Sara Stampacchia was selected as Neuro-X Postdoctoral Fellow!
Congratulations to Sara Stampacchia, who was selected as this year’s Neuro X Postdoctoral Fellow! This new program at Neuro-X will allow Sara Stampacchia to work on a new exciting project entitled “Technology-based antipsychotic therapy in Parkinson’s disease” aiming to reduce the occurrence of hallucinations in Parkinson’s Disease patients, thanks to an innovative approach combining robotics and real-time fMRI neurofeedback. Candidates were selected on the basis of their CV and quality of their proposal.
Although is Parkinson’s Disease is mostly known as a movement disorder, it is also often accompanied by hallucinations. Hallucinations have a dramatic impact on the affected patients, their caregivers and families, having been linked to poorer quality of life and major negative clinical outcomes, including cognitive impairment and dementia, depression, early home placement, and a higher risk of mortality. Nevertheless, the existing pharmacological treatments for hallucinations have limited efficiency and severe side effects, including worsening of the motor symptoms. The development of novel treatments is however hampered by methodological shortcomings to study hallucinations, limiting the understanding of their brain mechanisms. Hallucinations are in fact challenging to test empirically, as they are subjective and private experiences and their occurrence is unpredictable.
The Blanke Lab has made important steps in overcoming these limitations by pioneering a robotics-based approach that effectively induces presence hallucinations (PH), the earliest and most prevalent hallucinations in PD. Merging the robotic technology with functional magnetic resonance imaging (fMRI) has allowed to identify specific brain networks associated with PH. This has subsequently allowed, in a proof-of-concept study, the use of real- time fMRI neurofeedback (fMRI-NF), in collaboration with the Van De Ville Lab, for self-regulation of hallucination-related brain activity in healthy participants. In her project Sara will investigate whether fMRI-NF is effective when used as a non-invasive anti-psychotic therapy for PD patients with hallucinations, aiming to down-regulate in real-time the activity of the brain-networks associated with hallucinations (PH-state network). Patients will undergo intense NF training for 5 weeks, and will be followed-up after 3 and 6 months, to investigate long-term fMRI-NF effects. Considering the established association between hallucinations and cognitive decline, the proposed treatment may also hold potential to positively impact the delay of PD dementia progression. If successful, this approach will be the first non-pharmacological and non-invasive treatment for hallucinations in PD.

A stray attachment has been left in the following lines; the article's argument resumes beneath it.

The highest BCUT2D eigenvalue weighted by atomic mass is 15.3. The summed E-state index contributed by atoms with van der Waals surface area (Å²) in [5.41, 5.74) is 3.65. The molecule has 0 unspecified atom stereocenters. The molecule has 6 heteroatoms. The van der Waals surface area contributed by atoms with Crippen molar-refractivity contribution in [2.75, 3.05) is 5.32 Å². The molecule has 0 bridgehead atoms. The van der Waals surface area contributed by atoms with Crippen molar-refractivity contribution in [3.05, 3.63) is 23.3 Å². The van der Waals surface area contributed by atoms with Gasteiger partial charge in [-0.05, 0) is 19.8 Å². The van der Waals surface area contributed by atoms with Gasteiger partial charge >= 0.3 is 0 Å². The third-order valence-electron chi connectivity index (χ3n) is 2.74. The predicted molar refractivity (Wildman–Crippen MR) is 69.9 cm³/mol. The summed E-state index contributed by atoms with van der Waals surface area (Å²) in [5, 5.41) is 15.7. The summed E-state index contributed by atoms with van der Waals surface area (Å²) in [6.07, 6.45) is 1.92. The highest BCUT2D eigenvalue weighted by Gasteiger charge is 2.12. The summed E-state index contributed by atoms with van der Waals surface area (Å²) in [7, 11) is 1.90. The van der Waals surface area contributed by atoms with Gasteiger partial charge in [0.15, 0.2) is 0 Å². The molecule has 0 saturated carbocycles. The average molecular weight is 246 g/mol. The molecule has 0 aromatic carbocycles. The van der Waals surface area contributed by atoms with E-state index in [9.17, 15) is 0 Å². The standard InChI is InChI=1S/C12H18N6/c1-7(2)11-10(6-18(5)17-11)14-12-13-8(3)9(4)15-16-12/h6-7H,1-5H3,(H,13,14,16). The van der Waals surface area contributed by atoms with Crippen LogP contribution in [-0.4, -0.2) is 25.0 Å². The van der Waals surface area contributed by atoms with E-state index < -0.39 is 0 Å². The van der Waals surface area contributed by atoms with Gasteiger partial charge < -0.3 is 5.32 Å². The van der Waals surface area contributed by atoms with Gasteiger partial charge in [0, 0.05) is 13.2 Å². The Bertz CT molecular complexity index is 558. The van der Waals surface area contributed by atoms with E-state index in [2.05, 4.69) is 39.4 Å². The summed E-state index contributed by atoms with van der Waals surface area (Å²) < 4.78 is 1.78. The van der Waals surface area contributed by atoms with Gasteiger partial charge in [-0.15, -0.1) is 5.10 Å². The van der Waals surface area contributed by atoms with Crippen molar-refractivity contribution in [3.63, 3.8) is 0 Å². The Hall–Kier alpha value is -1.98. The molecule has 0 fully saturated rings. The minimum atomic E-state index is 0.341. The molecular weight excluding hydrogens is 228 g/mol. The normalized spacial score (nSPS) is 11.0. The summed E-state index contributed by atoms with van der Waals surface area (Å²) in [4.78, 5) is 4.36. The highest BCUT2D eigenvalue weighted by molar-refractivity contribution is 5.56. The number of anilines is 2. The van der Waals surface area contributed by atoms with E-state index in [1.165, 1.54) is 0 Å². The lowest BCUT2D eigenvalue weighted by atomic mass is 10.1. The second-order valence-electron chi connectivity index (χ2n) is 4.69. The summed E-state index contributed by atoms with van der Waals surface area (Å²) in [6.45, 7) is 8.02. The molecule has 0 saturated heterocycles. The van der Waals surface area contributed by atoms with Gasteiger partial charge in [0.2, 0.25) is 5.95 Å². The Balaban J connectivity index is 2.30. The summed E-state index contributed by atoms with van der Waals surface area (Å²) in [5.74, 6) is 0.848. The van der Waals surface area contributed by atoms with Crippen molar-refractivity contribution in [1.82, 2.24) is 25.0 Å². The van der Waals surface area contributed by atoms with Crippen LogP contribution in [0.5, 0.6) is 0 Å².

The Neuro-X Fellowship program is funded by the Schools of Engineering, Life Sciences and Computer and Communication Sciences, and by the Neuro X Institute, seeks to support the next generation of leaders developing innovative research at the crossroads of neuroscience, neuroengineering and neurocomputation, and contemplating clinical translation.